Ironically, in Aen. 6 it is by his "failure" as Hercules that Aeneas effects the successful restoration of Dido not to life, but to her husband Sychaeus by whom she is accompanied in the underworld. The outcome is comparable to Alcestis' being restored to Admetus, but Virgil's adaptation of the mythical backdrop calls into question, in a sense, the success of Aeneas' "mission" in Book 6. Moreover, if we consider the other figures who made katabases that he compares himself with in this same book, he is not wholly successful either. Though, as we saw,[24] he had suggested as much, he is not really another Orpheus, who might have rescued his wife by his song.[25] Nor does he, like Castor, at least half-succeed in his rescue attempt by trading places, nor, like Theseus, does he make a bold foray to defy Death and ultimately to attempt to retrieve a woman. The fact that each of these characters had specifically gone to the underworld on some sort of mission of rescue or retrieval contrasts with Aeneas, who has not come to restore Dido to life, even though, by his departure in Book 4, he has ironically restored her to her husband. We see then that Aeneas is an inferior Orpheus, a lack-luster Hercules, and his very words, via the allusion to the lock, evoke the association of Dido with Alcestis and pointedly call attention to his failure as a hero in this aspect of his mission to the underworld.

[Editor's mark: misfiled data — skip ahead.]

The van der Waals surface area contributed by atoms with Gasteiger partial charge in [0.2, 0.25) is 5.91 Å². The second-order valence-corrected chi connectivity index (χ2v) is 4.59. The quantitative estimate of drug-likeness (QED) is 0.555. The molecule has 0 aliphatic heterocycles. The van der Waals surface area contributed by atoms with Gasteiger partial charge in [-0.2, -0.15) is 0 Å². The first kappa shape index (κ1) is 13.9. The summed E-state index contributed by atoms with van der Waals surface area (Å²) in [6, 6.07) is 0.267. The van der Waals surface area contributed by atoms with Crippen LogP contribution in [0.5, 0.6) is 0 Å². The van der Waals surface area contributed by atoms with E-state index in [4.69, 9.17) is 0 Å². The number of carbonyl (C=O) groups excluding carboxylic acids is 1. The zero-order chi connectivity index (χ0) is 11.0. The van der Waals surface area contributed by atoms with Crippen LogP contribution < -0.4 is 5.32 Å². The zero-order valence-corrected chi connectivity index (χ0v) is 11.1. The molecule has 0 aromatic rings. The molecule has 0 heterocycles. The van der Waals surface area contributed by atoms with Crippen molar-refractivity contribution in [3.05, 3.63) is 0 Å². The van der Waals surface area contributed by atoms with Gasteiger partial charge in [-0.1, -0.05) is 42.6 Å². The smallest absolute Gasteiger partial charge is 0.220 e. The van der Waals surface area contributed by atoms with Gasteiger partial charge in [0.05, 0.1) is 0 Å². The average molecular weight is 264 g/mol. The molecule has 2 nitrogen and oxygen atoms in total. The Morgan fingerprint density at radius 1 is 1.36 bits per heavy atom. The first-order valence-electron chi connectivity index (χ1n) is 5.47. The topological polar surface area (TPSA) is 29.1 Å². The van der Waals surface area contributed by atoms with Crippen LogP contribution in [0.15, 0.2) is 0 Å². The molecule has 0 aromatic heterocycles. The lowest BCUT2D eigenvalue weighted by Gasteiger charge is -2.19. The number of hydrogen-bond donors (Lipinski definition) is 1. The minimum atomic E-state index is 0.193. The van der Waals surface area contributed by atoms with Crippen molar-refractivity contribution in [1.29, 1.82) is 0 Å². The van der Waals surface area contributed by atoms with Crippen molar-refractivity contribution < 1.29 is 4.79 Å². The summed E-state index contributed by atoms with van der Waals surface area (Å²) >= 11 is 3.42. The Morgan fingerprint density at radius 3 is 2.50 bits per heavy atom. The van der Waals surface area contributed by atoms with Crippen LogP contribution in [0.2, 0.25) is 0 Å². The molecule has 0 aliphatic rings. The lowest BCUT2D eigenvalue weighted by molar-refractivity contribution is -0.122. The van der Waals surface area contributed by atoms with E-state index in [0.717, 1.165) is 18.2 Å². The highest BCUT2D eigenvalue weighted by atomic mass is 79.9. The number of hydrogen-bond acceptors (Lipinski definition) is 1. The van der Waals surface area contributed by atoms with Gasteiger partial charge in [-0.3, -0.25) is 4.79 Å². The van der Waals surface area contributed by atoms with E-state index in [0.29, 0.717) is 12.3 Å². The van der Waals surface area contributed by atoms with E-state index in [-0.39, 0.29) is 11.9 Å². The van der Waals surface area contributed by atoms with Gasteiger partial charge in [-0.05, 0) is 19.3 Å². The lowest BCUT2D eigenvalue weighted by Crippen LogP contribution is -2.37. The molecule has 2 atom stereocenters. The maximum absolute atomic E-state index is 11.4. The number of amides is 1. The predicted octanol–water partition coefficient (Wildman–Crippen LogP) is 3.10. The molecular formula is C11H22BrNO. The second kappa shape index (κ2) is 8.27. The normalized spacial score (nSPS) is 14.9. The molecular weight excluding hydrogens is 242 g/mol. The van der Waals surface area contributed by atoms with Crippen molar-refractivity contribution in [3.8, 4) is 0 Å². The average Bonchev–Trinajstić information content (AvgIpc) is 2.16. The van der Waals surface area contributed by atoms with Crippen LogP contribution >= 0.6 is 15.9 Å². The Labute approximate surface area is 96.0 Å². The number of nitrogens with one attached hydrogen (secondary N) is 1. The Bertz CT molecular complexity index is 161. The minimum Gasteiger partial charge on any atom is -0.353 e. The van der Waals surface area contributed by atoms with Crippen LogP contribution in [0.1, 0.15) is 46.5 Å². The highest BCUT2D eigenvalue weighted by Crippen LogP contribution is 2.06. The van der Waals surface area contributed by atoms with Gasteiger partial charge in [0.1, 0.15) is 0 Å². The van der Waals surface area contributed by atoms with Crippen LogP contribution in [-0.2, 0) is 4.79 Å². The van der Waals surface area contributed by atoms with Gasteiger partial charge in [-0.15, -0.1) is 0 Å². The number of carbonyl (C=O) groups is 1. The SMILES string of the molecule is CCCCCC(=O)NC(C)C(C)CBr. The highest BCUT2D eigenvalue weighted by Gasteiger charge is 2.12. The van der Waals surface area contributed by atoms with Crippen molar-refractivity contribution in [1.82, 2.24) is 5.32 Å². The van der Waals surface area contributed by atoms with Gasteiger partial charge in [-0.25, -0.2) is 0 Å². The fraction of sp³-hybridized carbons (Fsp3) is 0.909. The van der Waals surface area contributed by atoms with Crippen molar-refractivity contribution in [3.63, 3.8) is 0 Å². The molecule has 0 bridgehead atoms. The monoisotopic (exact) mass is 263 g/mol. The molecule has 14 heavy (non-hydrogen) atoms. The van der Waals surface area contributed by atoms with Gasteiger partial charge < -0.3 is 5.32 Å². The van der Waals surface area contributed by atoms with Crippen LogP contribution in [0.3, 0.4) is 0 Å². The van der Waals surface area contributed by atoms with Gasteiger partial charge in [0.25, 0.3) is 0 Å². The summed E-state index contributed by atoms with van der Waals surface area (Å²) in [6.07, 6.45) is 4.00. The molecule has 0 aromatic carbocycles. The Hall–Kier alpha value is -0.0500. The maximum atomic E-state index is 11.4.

To sum up. A specific association of the lock with Aeneas, we have seen, is appropriate, for it (1) heightens the pathos of the current situation because the context of the allusion contains a curse which sadly falls not on the swearing party, but on the victim of what she perceives as a broken pledge (Aen. 4.172),[26] (2) suggestively answers the lock's rhetorical question qui se ferro postulet esse parem? both positively (ultimately Aeneas might make such a vaunt) and negatively (sadly Dido could not), and (3) both the lock and the hero are parted from their queens by the sword. The language of Aeneas' speech -- particularly the citation at 460, but also the clever reuse of ferre and ferro -- suggests these associations and calls the reader to consider, not to dismiss, the Catullan context.